Photo Credit: USAID
Light-emitting diodes not only use less energy, they give off better light than those compact fluorescents, without using mercury. Add to the list: LEDs also are being used to help babies born with severe jaundice, which can lead to brain damage and death.The first baby treated using LEDs is named, appropriately, "Hope." According to the U.S. Agency for International Development (USAID), the technology is called D-Rev's Brilliance device. It was used in a neonatal care intensive unit in Ogbomoso, Nigeria. The baby had been diagnosed with severe jaundice and needed an exchange blood transfusion to prevent brain damage or death.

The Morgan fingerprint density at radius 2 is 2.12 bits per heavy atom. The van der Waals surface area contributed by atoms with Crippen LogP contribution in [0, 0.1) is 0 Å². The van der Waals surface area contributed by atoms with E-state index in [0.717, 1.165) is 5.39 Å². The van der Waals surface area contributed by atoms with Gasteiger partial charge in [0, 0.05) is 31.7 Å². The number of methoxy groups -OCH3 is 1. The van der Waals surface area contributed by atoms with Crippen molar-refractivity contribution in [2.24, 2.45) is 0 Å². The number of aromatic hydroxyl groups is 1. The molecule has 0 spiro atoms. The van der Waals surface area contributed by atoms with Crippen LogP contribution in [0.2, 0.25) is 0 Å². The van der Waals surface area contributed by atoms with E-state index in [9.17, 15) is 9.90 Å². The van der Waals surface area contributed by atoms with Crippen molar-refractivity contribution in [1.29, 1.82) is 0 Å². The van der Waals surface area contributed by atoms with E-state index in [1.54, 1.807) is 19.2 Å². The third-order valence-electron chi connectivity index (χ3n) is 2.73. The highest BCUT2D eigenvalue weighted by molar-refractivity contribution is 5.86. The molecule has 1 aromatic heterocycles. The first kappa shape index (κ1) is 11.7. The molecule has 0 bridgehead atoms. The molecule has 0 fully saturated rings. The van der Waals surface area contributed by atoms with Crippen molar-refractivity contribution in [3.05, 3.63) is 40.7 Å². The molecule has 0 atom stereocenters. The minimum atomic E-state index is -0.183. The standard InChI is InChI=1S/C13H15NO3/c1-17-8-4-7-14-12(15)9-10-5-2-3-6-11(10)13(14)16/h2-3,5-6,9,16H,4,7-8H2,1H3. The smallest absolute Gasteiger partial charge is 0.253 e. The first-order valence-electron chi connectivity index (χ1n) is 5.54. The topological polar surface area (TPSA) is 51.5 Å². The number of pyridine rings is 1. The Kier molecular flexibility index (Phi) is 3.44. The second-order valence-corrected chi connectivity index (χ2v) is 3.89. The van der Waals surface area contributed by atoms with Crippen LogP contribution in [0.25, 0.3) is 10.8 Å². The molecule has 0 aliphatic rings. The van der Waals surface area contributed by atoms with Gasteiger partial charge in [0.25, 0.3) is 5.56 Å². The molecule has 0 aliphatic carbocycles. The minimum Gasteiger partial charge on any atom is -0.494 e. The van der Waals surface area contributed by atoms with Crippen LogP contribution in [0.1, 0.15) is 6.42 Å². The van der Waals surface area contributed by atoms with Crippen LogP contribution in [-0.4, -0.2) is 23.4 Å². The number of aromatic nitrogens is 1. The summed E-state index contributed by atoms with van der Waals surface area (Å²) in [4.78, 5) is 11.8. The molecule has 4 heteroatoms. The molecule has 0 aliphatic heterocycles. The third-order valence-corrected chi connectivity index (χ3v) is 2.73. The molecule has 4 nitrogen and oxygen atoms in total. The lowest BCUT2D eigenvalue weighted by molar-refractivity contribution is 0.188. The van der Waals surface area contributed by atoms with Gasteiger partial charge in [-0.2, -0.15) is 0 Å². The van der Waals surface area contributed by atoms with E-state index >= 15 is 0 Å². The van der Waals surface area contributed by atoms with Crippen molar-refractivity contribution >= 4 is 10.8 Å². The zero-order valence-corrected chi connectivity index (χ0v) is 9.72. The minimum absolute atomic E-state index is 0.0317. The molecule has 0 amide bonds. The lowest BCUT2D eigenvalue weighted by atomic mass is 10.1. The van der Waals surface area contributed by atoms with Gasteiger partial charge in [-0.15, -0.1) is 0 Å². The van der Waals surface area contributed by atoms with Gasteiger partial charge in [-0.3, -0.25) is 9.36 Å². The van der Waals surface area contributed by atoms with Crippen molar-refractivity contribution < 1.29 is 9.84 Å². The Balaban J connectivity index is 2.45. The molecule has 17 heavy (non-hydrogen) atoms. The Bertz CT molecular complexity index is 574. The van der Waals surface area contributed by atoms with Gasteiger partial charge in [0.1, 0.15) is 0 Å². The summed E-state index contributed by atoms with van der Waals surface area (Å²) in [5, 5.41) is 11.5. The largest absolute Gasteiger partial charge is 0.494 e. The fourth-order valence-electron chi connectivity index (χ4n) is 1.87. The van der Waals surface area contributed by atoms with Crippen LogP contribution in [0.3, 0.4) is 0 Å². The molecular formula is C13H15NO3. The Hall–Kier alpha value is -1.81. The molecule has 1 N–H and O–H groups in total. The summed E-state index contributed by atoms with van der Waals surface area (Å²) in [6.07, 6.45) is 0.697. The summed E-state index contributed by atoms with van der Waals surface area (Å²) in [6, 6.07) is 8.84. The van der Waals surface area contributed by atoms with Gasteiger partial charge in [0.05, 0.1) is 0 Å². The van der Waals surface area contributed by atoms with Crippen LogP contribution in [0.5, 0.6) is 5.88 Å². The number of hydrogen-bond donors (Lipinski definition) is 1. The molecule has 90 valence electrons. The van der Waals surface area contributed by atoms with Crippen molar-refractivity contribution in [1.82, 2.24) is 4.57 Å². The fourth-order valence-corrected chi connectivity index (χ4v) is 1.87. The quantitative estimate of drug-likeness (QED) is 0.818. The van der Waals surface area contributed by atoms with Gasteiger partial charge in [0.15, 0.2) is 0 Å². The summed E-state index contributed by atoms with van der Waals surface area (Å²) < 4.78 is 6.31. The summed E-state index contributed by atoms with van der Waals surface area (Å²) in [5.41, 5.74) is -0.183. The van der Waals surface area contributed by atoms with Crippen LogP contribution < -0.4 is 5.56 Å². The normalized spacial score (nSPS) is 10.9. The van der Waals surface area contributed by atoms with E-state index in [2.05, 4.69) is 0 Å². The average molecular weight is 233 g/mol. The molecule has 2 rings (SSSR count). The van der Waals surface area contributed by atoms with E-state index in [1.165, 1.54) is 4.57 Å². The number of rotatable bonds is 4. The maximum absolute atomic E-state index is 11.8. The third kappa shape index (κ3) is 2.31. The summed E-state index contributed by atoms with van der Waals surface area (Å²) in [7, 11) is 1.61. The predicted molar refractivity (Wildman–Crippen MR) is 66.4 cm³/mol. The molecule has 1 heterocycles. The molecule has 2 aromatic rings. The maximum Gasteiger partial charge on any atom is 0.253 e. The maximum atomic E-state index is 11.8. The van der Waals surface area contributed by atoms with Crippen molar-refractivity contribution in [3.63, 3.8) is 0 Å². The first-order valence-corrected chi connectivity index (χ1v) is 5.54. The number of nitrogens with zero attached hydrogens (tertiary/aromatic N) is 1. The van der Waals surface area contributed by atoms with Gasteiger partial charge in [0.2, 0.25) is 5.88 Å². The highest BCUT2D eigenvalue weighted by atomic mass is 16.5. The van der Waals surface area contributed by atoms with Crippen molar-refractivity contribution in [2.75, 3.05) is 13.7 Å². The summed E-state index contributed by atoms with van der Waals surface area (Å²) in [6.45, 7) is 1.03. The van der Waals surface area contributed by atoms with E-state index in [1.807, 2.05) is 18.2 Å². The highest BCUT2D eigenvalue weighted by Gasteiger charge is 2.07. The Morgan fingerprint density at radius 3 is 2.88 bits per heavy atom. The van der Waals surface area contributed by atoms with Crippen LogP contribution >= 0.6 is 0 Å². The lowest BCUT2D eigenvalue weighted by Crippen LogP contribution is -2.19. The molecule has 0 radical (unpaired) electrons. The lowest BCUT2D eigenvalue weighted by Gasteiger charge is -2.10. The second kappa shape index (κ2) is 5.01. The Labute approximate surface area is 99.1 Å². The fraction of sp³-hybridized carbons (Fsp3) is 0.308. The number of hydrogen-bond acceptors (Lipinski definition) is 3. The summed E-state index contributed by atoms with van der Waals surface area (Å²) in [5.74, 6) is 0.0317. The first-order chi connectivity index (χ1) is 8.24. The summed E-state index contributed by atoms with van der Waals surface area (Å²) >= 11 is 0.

But a local doctor was unwilling to do a tranfusion, due to the baby's low birth weight of 2.6 pounds. Hope slept one night under Brilliance, however, and no longer required a transfusion, USAID officials report.
Severe jaundice is a fairly common problem worldwide, affecting more than 1 in 10 newborns. This device has been around a couple of years, but was just highlighted recently by the usa.gov blog.
D-Rev, the California company that makes the Brilliance device, says jaundice is the No. 1 reason why newborns are admitted to hospitals worldwide. But if detected early enough, jaundice can be treated with 2-3 days of blue light on a baby's skin. The Brilliance devices are being sold at a low cost, about $400, to make blue phototherapy treatment available at public hospitals in India and low-income countries.
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